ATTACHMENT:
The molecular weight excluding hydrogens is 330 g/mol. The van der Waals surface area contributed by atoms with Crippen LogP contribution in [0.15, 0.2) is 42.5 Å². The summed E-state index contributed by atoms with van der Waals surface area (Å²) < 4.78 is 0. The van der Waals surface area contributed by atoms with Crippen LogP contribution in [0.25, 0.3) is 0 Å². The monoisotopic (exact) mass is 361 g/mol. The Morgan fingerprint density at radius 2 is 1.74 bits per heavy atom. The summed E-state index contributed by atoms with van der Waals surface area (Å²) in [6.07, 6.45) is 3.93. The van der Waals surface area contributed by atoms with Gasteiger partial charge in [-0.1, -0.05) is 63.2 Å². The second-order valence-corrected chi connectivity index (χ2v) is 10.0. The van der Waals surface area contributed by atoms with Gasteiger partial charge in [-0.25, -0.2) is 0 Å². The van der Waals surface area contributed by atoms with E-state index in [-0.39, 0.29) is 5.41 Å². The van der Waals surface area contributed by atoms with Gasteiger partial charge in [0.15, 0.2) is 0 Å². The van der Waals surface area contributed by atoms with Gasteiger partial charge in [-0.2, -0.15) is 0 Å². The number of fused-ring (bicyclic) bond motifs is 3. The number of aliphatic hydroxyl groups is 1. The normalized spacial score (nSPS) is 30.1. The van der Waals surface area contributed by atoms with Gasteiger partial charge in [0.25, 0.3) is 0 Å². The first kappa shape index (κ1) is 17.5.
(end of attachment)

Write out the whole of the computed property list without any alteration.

The molecular weight excluding hydrogens is 330 g/mol. The van der Waals surface area contributed by atoms with Crippen LogP contribution in [0.15, 0.2) is 42.5 Å². The summed E-state index contributed by atoms with van der Waals surface area (Å²) < 4.78 is 0. The van der Waals surface area contributed by atoms with Crippen LogP contribution in [0.25, 0.3) is 0 Å². The monoisotopic (exact) mass is 361 g/mol. The Morgan fingerprint density at radius 2 is 1.74 bits per heavy atom. The summed E-state index contributed by atoms with van der Waals surface area (Å²) in [6.07, 6.45) is 3.93. The van der Waals surface area contributed by atoms with Gasteiger partial charge in [-0.1, -0.05) is 63.2 Å². The second-order valence-corrected chi connectivity index (χ2v) is 10.0. The van der Waals surface area contributed by atoms with Gasteiger partial charge in [-0.25, -0.2) is 0 Å². The van der Waals surface area contributed by atoms with E-state index in [-0.39, 0.29) is 5.41 Å². The van der Waals surface area contributed by atoms with Gasteiger partial charge in [0.15, 0.2) is 0 Å². The van der Waals surface area contributed by atoms with Gasteiger partial charge in [-0.2, -0.15) is 0 Å². The number of fused-ring (bicyclic) bond motifs is 3. The number of aliphatic hydroxyl groups is 1. The normalized spacial score (nSPS) is 30.1. The van der Waals surface area contributed by atoms with Gasteiger partial charge in [0.25, 0.3) is 0 Å². The first kappa shape index (κ1) is 17.5.